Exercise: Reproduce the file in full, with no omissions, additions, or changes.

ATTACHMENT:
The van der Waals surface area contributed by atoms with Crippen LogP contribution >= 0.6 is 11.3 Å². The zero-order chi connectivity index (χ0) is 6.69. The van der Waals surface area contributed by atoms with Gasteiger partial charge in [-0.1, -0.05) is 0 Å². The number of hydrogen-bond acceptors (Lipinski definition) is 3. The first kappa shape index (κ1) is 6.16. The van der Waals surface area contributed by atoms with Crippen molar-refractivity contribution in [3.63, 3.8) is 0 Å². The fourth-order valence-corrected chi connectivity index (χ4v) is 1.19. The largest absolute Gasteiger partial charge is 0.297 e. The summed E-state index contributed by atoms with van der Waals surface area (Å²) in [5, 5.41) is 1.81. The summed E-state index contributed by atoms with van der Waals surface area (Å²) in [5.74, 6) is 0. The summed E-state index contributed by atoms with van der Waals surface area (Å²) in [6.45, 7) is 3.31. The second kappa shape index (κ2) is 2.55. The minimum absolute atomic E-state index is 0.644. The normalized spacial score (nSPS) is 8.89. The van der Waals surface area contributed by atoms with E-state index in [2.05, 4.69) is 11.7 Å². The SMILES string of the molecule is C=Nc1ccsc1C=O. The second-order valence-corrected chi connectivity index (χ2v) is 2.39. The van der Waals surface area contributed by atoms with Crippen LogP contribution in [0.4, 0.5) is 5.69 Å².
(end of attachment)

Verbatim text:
The van der Waals surface area contributed by atoms with Crippen LogP contribution >= 0.6 is 11.3 Å². The zero-order chi connectivity index (χ0) is 6.69. The van der Waals surface area contributed by atoms with Gasteiger partial charge in [-0.1, -0.05) is 0 Å². The number of hydrogen-bond acceptors (Lipinski definition) is 3. The first kappa shape index (κ1) is 6.16. The van der Waals surface area contributed by atoms with Crippen molar-refractivity contribution in [3.63, 3.8) is 0 Å². The fourth-order valence-corrected chi connectivity index (χ4v) is 1.19. The largest absolute Gasteiger partial charge is 0.297 e. The summed E-state index contributed by atoms with van der Waals surface area (Å²) in [5, 5.41) is 1.81. The summed E-state index contributed by atoms with van der Waals surface area (Å²) in [5.74, 6) is 0. The summed E-state index contributed by atoms with van der Waals surface area (Å²) in [6.45, 7) is 3.31. The second kappa shape index (κ2) is 2.55. The minimum absolute atomic E-state index is 0.644. The normalized spacial score (nSPS) is 8.89. The van der Waals surface area contributed by atoms with E-state index in [2.05, 4.69) is 11.7 Å². The SMILES string of the molecule is C=Nc1ccsc1C=O. The second-order valence-corrected chi connectivity index (χ2v) is 2.39. The van der Waals surface area contributed by atoms with Crippen LogP contribution in [0.4, 0.5) is 5.69 Å².